The Windows store was a large area of focus during today's Microsoft BUILD keynote. As Microsoft expands Windows across multiple platforms and devices, part of their strategy has been enabling developers to make universal applications that will run on all Windows 10 devices. It follows that a store to distribute these applications also exists across all those devices, and so the Windows Store will be a very important area of focus for Microsoft. 

For end users, one of the new capabilities that Microsoft is touting is the wide range of options for billing. According to Microsoft, they have the larger carrier billing network of any ecosystem, with 90 carriers supported worldwide. This is a very key feature for enabling purchases in areas of the world where it is uncommon for a user to have a credit card or access to online payment services like Google Wallet and PayPal. Microsoft is also making note of how applications downloaded from the Windows Store are easy to install and uninstall, and are free from the issues like files left after uninstallation that have plagued some Windows programs for years.

For businesses, Microsoft is allowing company system admins to highlight and distribute apps in the Windows Store to employees using Windows Phone devices. Support for payment methods that are unique to businesses such as purchase orders is also being enabled.

For developers, Microsoft is highlighting a number of new features. Carrier billing is again mentioned, as it allows for developers to target a greater market of people with paid applications. Microsoft is also updating their advertising SDK to support video advertisements and tracking app installs. Support for subscriptions that can be bought via in-app purchases is also being added for applications on the Windows Store.

One final point about the Windows Store that will benefit developers is the new ability to bring .NET and Win32 applications into the store. These applications will be run sandboxed to allow for the same ease of installation and use as current applications in the store, and Microsoft has partnered with Adobe to bring Photoshop Elements to the store as an example of how other developers can do this with their existing applications.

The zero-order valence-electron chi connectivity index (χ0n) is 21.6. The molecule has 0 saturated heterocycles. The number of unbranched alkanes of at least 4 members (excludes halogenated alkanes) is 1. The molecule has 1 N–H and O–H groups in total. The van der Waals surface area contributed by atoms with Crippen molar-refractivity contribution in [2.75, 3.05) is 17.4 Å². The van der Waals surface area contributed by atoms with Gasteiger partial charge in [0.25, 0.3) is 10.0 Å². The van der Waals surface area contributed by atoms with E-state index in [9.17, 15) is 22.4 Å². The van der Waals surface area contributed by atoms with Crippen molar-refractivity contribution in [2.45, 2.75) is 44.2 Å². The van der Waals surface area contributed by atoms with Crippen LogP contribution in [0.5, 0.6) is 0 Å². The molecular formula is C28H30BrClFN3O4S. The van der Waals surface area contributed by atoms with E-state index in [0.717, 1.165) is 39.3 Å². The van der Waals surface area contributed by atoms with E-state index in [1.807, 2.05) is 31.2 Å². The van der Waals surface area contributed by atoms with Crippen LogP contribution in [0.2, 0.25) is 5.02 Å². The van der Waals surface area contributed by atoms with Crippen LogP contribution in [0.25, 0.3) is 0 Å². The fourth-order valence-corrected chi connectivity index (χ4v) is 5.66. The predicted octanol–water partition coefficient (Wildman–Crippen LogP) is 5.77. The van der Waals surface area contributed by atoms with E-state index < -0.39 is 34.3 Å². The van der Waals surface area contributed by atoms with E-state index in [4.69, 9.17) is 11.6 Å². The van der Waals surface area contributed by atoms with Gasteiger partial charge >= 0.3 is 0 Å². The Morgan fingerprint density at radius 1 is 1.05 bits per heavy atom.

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  • Ikefu - Wednesday, April 29, 2015 - link

    Bringing .Net apps to the store is a very welcome surprise to me. I'm hoping they also redo the layout and categorization of the current store. Its not overly pleasant to find apps in there right now. Reply
  • npz - Wednesday, April 29, 2015 - link

    Does the win32 sandboxing mean restricted access to I/O or kernel? No installation of virtual devices, codec filters and the like right?

    I'm still not a fan of this walled-garden mentality. I know MS is pushing this because that's the way they make money. The Windows Store has restrictions and per-country restrictions and it's the only way to distribute and install apps. No side-loading or other stores allowed or other payment methods.
    Reply
  • mkozakewich - Thursday, April 30, 2015 - link

    Sandboxing is an interesting concept. It was completely impractical until fairly recently, now that virtualization technology is advanced. I can imagine someday there won't be a C: drive with everything, and instead we'll have a Windows-and-apps partition and then some kind of sharable data space that any app can access. It would be far more secure. Reply
  • Impulses - Thursday, April 30, 2015 - link

    Hopefully that means Adobe doesn't kill PSE and PE anytime soon in favor of a CC Elements sub... :p Reply
  • CSMR - Thursday, April 30, 2015 - link

    Sandboxed desktop apps in the store is a great idea and a big deal. Reply

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